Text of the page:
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Home :: Archive :: 2008 :: February ::
Solid Flesh
The Shakespeare Conference: SHK 19.0101  Friday, 15 February 2008

[1] From:	Donald Bloom <
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      Date:	Thursday, 14 Feb 2008 11:48:30 -0600
    Subj:	RE: SHK 19.0095 Solid Flesh

[2] From:	William Godshalk <
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      Date:	Thursday, 14 Feb 2008 14:45:20 -0500
    Subj:	Re: SHK 19.0095 Solid Flesh

[3] From: 	Hardy M. Cook <
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      Date: 	Friday, February 15, 2008
    Subj: 	Re: SHK 19.0095 Solid Fles


[1]-----------------------------------------------------------------
From:		Donald Bloom <
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Date:		Thursday, 14 Feb 2008 11:48:30 -0600
Subject: 19.0095 Solid Flesh
Comment:	RE: SHK 19.0095 Solid Flesh

I hate to be simplistic, but the reason why "solid" is glossed for 
"sallied" is because it makes the best sense. A solid ice cube melts 
into something liquid (like "a dew"). The solid flesh of living 
organisms also melts away (into a ghastly dew, I might venture), as we 
may note from small animals found by the roadside.

Sullied, of course, has connections with the rankness of the "unweeded 
garden," and is thus an interesting alternative. But it lacks the 
immediacy of "solid-melt. (There is an old theory that it is a 
deliberate pun (whose I don't recall) assuming the hearer will catch 
both senses.)

In such a case, with two plausible senses, you can opt for A or B or 
both, but there is no point in asserting one as absolute. A has it 
values (primarily the close proximity of "melt") and B it's (the more 
distant proximity of "rank and gross"). Obviously, I pick A because of 
this matter of proximity, but I can see the reason for B.

Can we leave it at that?

Cheers,
don

[2]-----------------------------------------------------------------
From:		William Godshalk <
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Date:		Thursday, 14 Feb 2008 14:45:20 -0500
Subject: 19.0095 Solid Flesh
Comment:	Re: SHK 19.0095 Solid Flesh

 >Gordon Williams in his Dictionary of Sexual Language and
 >Imagery in Shakespearean and Stuart Literature defines
 >"dew" as "sexual emission." Williams defines "flesh"
 >(entry 5), as "allusive of erection." I leave "solid flesh"
 >to your imagination.

Since suggesting that "solid flesh" has a decidedly sexual undertone, I 
have again checked Gordon Williams' dictionary. Surprisingly, he offers 
no definition of "melt," but he does cite a series of passages where 
"melt" is used in an erotic context. Also in the next scene of Hamlet,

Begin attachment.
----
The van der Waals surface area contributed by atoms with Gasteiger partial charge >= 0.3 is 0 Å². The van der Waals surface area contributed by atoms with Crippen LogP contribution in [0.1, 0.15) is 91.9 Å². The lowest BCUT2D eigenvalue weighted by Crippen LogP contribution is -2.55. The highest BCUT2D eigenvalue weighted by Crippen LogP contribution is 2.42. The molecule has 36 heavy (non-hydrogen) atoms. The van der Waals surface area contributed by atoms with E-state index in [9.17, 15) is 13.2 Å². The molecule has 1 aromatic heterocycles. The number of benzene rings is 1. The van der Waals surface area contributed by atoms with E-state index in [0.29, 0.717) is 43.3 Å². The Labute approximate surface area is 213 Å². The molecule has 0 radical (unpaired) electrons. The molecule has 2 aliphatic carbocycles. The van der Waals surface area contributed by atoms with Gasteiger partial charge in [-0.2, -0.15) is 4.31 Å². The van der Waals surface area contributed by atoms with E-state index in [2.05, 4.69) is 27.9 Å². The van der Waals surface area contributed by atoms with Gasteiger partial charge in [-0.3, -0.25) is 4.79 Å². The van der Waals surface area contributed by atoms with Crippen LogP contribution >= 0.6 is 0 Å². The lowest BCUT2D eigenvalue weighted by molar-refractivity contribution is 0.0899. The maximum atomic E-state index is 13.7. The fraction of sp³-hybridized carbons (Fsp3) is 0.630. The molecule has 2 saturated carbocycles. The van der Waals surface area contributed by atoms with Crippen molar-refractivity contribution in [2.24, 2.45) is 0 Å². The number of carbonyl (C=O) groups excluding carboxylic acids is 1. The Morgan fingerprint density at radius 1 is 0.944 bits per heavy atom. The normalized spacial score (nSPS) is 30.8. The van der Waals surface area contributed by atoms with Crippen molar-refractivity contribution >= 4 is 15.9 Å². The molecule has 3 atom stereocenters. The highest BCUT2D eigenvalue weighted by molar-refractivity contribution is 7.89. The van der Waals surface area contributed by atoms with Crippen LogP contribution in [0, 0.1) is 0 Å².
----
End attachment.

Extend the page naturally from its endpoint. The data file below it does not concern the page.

1.3, both Laertes and Polonius are concerned with Hamlet's sexuality and 
Ophelia's obvious affection for the young prince. I was tempted to write 
"randy young prince," but I won't.

Bill

[3]-----------------------------------------------------------------
From: 		Hardy M. Cook <
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Date: 		Friday, February 15, 2008
Subject: 19.0095 Solid Flesh
Comment: 	Re: SHK 19.0095 Solid Flesh

I just spent the past several hours getting lost in my library, 
gathering infomation that I hope will be of use.

Harold Jenkins reads the crux in I.ii.129 as "sullied" in his Arden 
second edition, explaining his choice in a short annotation and in one 
of the longest LN (Longer Notes) in the edition:

sullied] LN.
129-30. melt . . . dew] Warhaft (see 1. 129 sullied LN) stresses as the 
contrast to 'self-slaughter' (1. 132) the resolving of the baser element 
into the higher, whereby Hamlet might return from melancholy to normal 
health, or, if to become dew is to die, then from 'misery' to 
'felicity'. But there is surely no thought here of being restored to 
health or happiness, only of being free of the 'flesh' whether through 
its own deliquescence or through suicide. Cf. Paul on the desire to be 
dissolved and the necessity of living in the flesh (Philippians i.23-4, 
as regularly cited in the Homily on the Fear of Death and elsewhere. Cf. 
also 2 Corinthians v.1). To resolve (change into another form or 
element) into a dew (moisture) is another synonym for melt and thaw, and 
does not imply (as Warhaft would suggest) a further transformation into 
vapour.

LONGER NOTE
I.ii. 129. sullied] The most debated reading in the play in recent 
years. Earlier editors, with their preference for F, naturally adopted 
solid, though Furnivall defended the Q sallied in the sense of 
'assailed' and Furness recorded the conjecture sullied, which also 
occurred to Tennyson (SQ, xi, 490) and which Dowden thought might 'be 
right'. Dover Wilson's establishment of Q2 as the more authoritative 
text brought sullied into favour (see MSH, pp. 307-15; Greg, Principles 
of Emendation, p. 25; Bowers, SS 9, 44-8). Seven other Shakespearean 
instances of the word include two with the 'a' spelling: Ham. II.i.40, 
sallies (Q2); LLL V.ii.352, 'pure as the unsallied lily' (Q, F 1). Cf. 
also Dekker, etc., Patient Grissill, I.i.12, 'sally not the morning with 
foul looks'. So whereas Dover Wilson took sallied as a misreading of 
'sullied', it is reasonably regarded, Kokeritz notwithstanding (Studia 
Neophilologica, XXX, 3-10), as an alternative form (Crow, Essays and 
Studies, n.s. VIII, 8-9; Bowers, loc. cit.). Solid has obvious (too